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Why are Pool Cues Lacquered?

Why are Pool Cues Lacquered?

At home I have a very smooth, sanded finish cue. However at most bars and most friends houses, the cues are lacquered, making it very hard to slide in my hand. I use the grip that looks like you are holding a pen - not sure what it is called.

It seems like with any pool cue grip, you'd benefit from a smooth finish rather than this lacquer that is so common.

Is that not correct?

What purpose does the lacquer on a pool cue it serve?

Why are Pool Cues Lacquered?

Replies & Comments

  1. daviddoriaquickshot on 8/19/2009 10:50:31 AM

    Good question. At most bars you will find the cheapest cues money can buy because of the abuse they take. As for home tables, many people do not know how to take care of a cue, so whent the original laqcuer wears off they just relacquer them so they will look shiney. They do noy realize they are ruining the cue. Forget the bars, but maybe ypu can enlighten your friends on the proper care. Whether or not they will listen is something else again. Look at it this way: you take care of your sticks and that's all matters.

  2. daviddoriadaviddoria on 8/19/2009 2:23:36 PM

    @Quickshot - thanks for the quick reply! OK, we'll forget the bars - those cues are just bought to stand the abuse as long as possible.

    So why is there originally lacquer on the cues if it is better for it not to be there? Should it be sanded off? Or purchased without lacquer?

    Thanks, Dave

  3. daviddoriaquickshot on 8/19/2009 3:20:32 PM

    It is a special look good lacquer that appeals to the buyer's eye. Once it wears off the cue depends on your loving care. The lacquer also protects the cue from damage during handleing. Do not relacquer a cue. For me the best thing that can be put on a cue after it is cleaned and sanded is Carbarnuba wax the same as you use on a car. Other people have other approaches. I put two coats when I clean the shaft. It comes out as friction free as you could want.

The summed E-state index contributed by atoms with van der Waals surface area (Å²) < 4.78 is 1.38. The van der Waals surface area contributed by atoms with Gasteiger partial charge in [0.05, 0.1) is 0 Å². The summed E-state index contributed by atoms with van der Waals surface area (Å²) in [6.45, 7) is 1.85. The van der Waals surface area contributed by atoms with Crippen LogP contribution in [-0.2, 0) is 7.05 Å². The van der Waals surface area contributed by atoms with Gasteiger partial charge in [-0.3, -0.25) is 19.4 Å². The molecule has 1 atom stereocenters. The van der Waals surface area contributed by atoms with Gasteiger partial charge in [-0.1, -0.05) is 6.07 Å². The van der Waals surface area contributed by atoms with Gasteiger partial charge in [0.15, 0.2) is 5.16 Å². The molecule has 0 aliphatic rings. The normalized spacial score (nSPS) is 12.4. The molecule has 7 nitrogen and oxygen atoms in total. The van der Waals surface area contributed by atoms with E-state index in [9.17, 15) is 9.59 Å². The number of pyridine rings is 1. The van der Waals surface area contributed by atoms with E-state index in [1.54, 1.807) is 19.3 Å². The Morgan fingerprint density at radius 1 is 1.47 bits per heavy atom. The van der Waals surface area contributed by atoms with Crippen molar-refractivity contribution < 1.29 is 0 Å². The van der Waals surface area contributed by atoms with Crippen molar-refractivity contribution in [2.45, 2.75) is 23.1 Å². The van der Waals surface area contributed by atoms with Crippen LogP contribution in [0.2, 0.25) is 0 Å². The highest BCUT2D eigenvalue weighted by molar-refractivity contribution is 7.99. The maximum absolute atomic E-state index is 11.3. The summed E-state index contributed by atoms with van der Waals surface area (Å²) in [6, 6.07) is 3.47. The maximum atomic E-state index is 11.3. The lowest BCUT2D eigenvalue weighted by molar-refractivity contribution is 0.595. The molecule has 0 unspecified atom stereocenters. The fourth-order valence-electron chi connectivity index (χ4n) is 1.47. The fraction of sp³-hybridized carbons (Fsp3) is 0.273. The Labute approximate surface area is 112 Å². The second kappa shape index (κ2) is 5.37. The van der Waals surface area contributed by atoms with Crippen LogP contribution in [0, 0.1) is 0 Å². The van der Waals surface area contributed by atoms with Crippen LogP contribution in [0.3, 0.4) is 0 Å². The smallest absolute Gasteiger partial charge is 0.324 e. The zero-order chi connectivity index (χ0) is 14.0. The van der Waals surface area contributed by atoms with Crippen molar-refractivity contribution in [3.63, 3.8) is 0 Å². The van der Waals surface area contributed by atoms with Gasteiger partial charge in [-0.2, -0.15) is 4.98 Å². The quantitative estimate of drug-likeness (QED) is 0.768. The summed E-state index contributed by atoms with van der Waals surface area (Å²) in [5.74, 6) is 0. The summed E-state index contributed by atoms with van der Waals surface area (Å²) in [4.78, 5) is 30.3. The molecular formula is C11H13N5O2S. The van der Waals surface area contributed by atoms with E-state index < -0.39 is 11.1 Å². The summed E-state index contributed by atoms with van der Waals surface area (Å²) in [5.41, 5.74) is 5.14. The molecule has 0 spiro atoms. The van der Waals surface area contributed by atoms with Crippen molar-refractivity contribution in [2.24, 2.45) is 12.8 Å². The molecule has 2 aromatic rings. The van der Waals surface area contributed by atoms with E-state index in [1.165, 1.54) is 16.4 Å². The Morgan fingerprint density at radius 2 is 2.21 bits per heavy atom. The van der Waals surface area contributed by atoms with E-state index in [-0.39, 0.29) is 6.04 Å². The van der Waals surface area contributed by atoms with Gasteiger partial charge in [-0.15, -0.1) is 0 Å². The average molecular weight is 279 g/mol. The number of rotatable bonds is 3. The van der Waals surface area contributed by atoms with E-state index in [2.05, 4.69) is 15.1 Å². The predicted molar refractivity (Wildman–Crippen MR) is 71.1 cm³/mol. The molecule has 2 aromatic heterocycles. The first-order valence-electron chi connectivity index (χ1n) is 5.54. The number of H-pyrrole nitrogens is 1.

4. daviddoriaMitch Alsup on 8/20/2009 9:56:02 AM

    I suspect {with humor implied} that the first cues to get lacquered were lacquered because the cue-smith liked the smell of lacquer. {I know I do}

    However {in all honesty} the modern lacquers are catalized and do not take a new coat like the old lacquers. No rebonding between layers occurs. If you ar egooing to take it off, take it dow to the wood and build up a new coating in its entirety.

  5. daviddoriaquickshot on 8/20/2009 11:49:03 AM

    Hmmmmm interesting. So that's how the sniffer generation got started.

    Stay with the wax Dave. Some people will use a very good furniture wax and polish also.

  6. daviddoriaBev Stayart on 8/22/2009 10:59:55 AM

    Thanks for the advice about how to re-lacquer a cue by first taking it down to the unfinished wood before re-lacquering it.

  7. daviddoriaquickshot on 8/22/2009 7:48:42 PM

    I would not relacquer it. It will wear off again. And unless you are an expert forget it. The shine on the cue is for show. I will explain how I keep my stick slick and I'm sure you will get others also.

    What you will need: Mr Clean magic eraser. Available in any super market. Alcohol. Sand paper...minimum 1200 grit Wax...carbarnuba (auto wax)

    First tape the ferrule a the tip.

    Use the Magic eraser as instructed. Very slight damp. No heavy pressure. Put some alchol on a rag and give the shaft a quick wipe just to remove any residual dirt. Sand it lighlly until very smooth to the touch and then wipe it down with a soft rag. Then wax it according to instructions on the can. Let wax dry and polish it.

    This is my way. Other people have other ways.

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Why are Pool Cues Lacquered?

  • Title: Why are Pool Cues Lacquered?
  • Author: (David Doria)
  • Published: 8/19/2009 8:28:42 AM